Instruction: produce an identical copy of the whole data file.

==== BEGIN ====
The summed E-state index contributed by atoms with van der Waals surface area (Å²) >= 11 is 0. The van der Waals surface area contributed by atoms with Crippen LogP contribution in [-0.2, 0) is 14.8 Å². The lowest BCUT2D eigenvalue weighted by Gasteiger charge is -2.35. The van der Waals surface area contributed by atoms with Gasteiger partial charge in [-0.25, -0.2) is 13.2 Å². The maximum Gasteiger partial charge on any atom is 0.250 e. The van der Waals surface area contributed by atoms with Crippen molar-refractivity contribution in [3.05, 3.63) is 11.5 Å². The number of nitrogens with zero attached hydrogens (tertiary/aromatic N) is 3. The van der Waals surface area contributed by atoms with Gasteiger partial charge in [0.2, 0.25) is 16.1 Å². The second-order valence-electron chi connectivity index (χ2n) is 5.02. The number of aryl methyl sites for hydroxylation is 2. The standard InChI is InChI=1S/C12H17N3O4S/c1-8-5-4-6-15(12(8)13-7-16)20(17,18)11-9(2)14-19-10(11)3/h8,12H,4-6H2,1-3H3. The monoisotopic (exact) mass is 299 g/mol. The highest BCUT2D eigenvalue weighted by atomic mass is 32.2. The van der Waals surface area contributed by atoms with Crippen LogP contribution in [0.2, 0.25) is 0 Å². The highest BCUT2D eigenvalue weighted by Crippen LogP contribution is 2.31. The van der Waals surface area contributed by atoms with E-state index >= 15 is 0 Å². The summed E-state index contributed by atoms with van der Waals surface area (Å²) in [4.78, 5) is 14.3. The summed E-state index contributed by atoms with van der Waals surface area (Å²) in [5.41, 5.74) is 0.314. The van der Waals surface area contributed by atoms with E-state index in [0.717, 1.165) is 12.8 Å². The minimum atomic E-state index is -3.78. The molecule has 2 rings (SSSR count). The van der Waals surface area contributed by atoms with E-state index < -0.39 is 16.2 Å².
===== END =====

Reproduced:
The summed E-state index contributed by atoms with van der Waals surface area (Å²) >= 11 is 0. The van der Waals surface area contributed by atoms with Crippen LogP contribution in [-0.2, 0) is 14.8 Å². The lowest BCUT2D eigenvalue weighted by Gasteiger charge is -2.35. The van der Waals surface area contributed by atoms with Gasteiger partial charge in [-0.25, -0.2) is 13.2 Å². The maximum Gasteiger partial charge on any atom is 0.250 e. The van der Waals surface area contributed by atoms with Crippen molar-refractivity contribution in [3.05, 3.63) is 11.5 Å². The number of nitrogens with zero attached hydrogens (tertiary/aromatic N) is 3. The van der Waals surface area contributed by atoms with Gasteiger partial charge in [0.2, 0.25) is 16.1 Å². The second-order valence-electron chi connectivity index (χ2n) is 5.02. The number of aryl methyl sites for hydroxylation is 2. The standard InChI is InChI=1S/C12H17N3O4S/c1-8-5-4-6-15(12(8)13-7-16)20(17,18)11-9(2)14-19-10(11)3/h8,12H,4-6H2,1-3H3. The monoisotopic (exact) mass is 299 g/mol. The highest BCUT2D eigenvalue weighted by atomic mass is 32.2. The van der Waals surface area contributed by atoms with Crippen LogP contribution in [0.2, 0.25) is 0 Å². The highest BCUT2D eigenvalue weighted by Crippen LogP contribution is 2.31. The van der Waals surface area contributed by atoms with E-state index >= 15 is 0 Å². The summed E-state index contributed by atoms with van der Waals surface area (Å²) in [4.78, 5) is 14.3. The summed E-state index contributed by atoms with van der Waals surface area (Å²) in [5.41, 5.74) is 0.314. The van der Waals surface area contributed by atoms with E-state index in [0.717, 1.165) is 12.8 Å². The minimum atomic E-state index is -3.78. The molecule has 2 rings (SSSR count). The van der Waals surface area contributed by atoms with E-state index < -0.39 is 16.2 Å².